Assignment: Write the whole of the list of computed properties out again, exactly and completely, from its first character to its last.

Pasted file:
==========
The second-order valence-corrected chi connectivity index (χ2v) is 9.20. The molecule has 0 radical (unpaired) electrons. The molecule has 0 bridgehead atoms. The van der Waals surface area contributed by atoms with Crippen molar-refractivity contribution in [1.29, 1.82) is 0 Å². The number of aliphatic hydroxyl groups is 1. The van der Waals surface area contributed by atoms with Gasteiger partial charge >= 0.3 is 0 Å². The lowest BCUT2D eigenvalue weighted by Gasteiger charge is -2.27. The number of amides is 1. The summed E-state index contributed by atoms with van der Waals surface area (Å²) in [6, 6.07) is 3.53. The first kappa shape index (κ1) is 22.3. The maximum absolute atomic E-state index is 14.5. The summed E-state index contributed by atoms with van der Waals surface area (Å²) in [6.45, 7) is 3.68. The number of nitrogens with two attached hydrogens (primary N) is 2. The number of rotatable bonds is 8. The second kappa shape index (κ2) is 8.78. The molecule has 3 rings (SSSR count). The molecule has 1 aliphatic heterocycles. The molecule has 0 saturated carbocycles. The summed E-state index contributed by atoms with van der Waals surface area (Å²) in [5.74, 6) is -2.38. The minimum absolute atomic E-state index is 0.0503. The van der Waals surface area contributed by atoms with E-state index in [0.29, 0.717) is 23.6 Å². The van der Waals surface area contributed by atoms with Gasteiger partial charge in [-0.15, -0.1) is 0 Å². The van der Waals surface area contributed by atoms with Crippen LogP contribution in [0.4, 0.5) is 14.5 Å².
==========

The second-order valence-corrected chi connectivity index (χ2v) is 9.20. The molecule has 0 radical (unpaired) electrons. The molecule has 0 bridgehead atoms. The van der Waals surface area contributed by atoms with Crippen molar-refractivity contribution in [1.29, 1.82) is 0 Å². The number of aliphatic hydroxyl groups is 1. The van der Waals surface area contributed by atoms with Gasteiger partial charge >= 0.3 is 0 Å². The lowest BCUT2D eigenvalue weighted by Gasteiger charge is -2.27. The number of amides is 1. The summed E-state index contributed by atoms with van der Waals surface area (Å²) in [6, 6.07) is 3.53. The first kappa shape index (κ1) is 22.3. The maximum absolute atomic E-state index is 14.5. The summed E-state index contributed by atoms with van der Waals surface area (Å²) in [6.45, 7) is 3.68. The number of nitrogens with two attached hydrogens (primary N) is 2. The number of rotatable bonds is 8. The second kappa shape index (κ2) is 8.78. The molecule has 3 rings (SSSR count). The molecule has 1 aliphatic heterocycles. The molecule has 0 saturated carbocycles. The summed E-state index contributed by atoms with van der Waals surface area (Å²) in [5.74, 6) is -2.38. The minimum absolute atomic E-state index is 0.0503. The van der Waals surface area contributed by atoms with E-state index in [0.29, 0.717) is 23.6 Å². The van der Waals surface area contributed by atoms with Gasteiger partial charge in [-0.15, -0.1) is 0 Å². The van der Waals surface area contributed by atoms with Crippen LogP contribution in [0.4, 0.5) is 14.5 Å².